2015 seems like a slow year for Canada at Cannes after the triple-header of last year (aside for Denis Villeneuve’s Sicario in competition, which we’ll gladly take a bit of credit for if he wins the Palme), but a few voices in the sidebars should be noticed. One such voice is that of Andrew Cividino, whose debut feature Sleeping Giant recently screened in the Critics’ Week section. The film adapts Cidivino’s terrific short of the same name that screened at TIFF last year after debuting at Locarno and went on to earn a spot on TIFF’s annual Canada’sTop Ten list and a Canadian Screen Award nomination for Best Live Action Short. (Reviewhere.) As Cidivino’s first feature, Sleeping Giant is eligible for the Camera d’or prize at Cannes. Sleeping Giant stands tall given the generally enthusiastic response to the film so far. A few reviews have trickled in and are posted below along with two clips from the feature and the trailer for the short, but the film has additional screenings this week, so there will be more updates on the Canadian films at Cannes!


HAL Meets Samantha

Ex Machina
(UK, 108 min.)
Written and directed by Alex Garland
Starring: Domhnall Gleeson, Alicia Vikander, Oscar Isaac
Alicia Vikander as Ava, in Ex Machina. Courtesy of Mongrel Media.
HAL meets Samantha in Ex Machina. This sci-fi by director Alex Garland is the love child of 2001: A Space Odyssey and Her with its musing on artificial intelligence, love, and connection in the days of impersonal communication. Machines are becoming smarter and humans are becoming stupider, so it’s inevitable that the brainwaves of man and machine will outpace one another at some point in time. If Dave asks HAL to open the pod bay doors, then Ava, the AI being of Ex Machina, asks Caleb, the human, to open his heart to her. A heart and the doorway between safety and outer space are the same: they’re both portals to oblivion if humans don’t control them smartly.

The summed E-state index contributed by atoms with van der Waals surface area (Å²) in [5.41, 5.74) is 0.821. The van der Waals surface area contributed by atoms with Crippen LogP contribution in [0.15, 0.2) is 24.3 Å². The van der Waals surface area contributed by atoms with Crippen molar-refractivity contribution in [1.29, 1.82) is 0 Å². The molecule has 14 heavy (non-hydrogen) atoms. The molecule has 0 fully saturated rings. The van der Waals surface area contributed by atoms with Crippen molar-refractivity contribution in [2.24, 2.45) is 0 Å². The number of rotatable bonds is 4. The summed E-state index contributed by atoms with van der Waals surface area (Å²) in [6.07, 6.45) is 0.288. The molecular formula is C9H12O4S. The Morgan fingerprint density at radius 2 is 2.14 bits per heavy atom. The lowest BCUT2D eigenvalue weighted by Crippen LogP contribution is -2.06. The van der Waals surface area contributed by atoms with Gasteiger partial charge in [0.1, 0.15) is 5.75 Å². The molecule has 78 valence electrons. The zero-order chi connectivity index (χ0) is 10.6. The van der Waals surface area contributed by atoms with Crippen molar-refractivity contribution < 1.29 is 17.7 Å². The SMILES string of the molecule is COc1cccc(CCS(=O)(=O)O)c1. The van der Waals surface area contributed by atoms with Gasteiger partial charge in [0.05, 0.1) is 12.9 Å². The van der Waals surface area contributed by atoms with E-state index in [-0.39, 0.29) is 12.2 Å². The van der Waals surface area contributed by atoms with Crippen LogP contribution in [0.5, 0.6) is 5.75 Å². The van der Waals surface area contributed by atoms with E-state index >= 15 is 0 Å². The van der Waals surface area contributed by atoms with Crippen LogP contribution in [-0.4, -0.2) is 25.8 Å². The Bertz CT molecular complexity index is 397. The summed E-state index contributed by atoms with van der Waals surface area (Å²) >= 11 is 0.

Cor-Ação: Portuguese Language Film Fest Screens May 21 - 23

Irim Tolentino as Beatriz in A Guerra da Beatriz
If you picked up a little Portuguese during the Latin American Film Festival, you can graduate to full-fledged immersion when the four-day fest of Portuguese film hits town next weekend. Cor-Ação: Portuguese Language Film Festival runs in Ottawa May 21 to 23 and celebrates the a range of world cinema from Portuguese-speaking nations from around the globe.


Contest! Win Tickets to See 'Me and Earl and the Dying Girl' in Toronto! (CONTEST CLOSED)

This is the part where you win tickets to Me and Earl and the Dying Girl. Me and Earl and the Dying Girl, winner of the Grand Jury Prize and the Audience Award at the 2015 Sundance Film Festival, is a coming-of-age tale for film buffs. Me and Earl and the Dying Girl opens in Canada beginning June 12 from +Fox Searchlight, but if you want to attend a sneak peek of the film—with Greg, Earl, and the dying girl in attendance!—you are in luck! Answer the trivia below to win tickets!


'Is this Really What We Want From Life?'

While We’re Young
(USA, 97 min.)
Written and directed by Noah Baumbach
Starring: Ben Stiller, Naomi Watts, Adam Driver, Amanda Seyfried, Adam Horowitz, Charles Grodin

Noah Baumbach’s While We’re Young easily features the best and funniest final shot you’ll see this year. The closer of the film offers a comical two-shot of Josh (Ben Stiller) and Cornelia (Naomi Watts) with their mouths agape, noses wrinkled, and faces seized in panic. They’re not looking a dead body or any other ill fortune: they’re looking at a baby, one of those wrinkly, noisy, smelly poop producers that ruin brunches for some and define success for others. Josh and Cornelia, a fortysomething husband-and-wife duo of New York’s creative set, are frozen in horror as Stiller and Watts create some droll physical comedy with this reaction shot that offers the perfect endnote to Baumbach’s film. “Is this really what we want from life?” their fearful eyes ask as they observe the gurgling little brat as it chomps on an iPhone.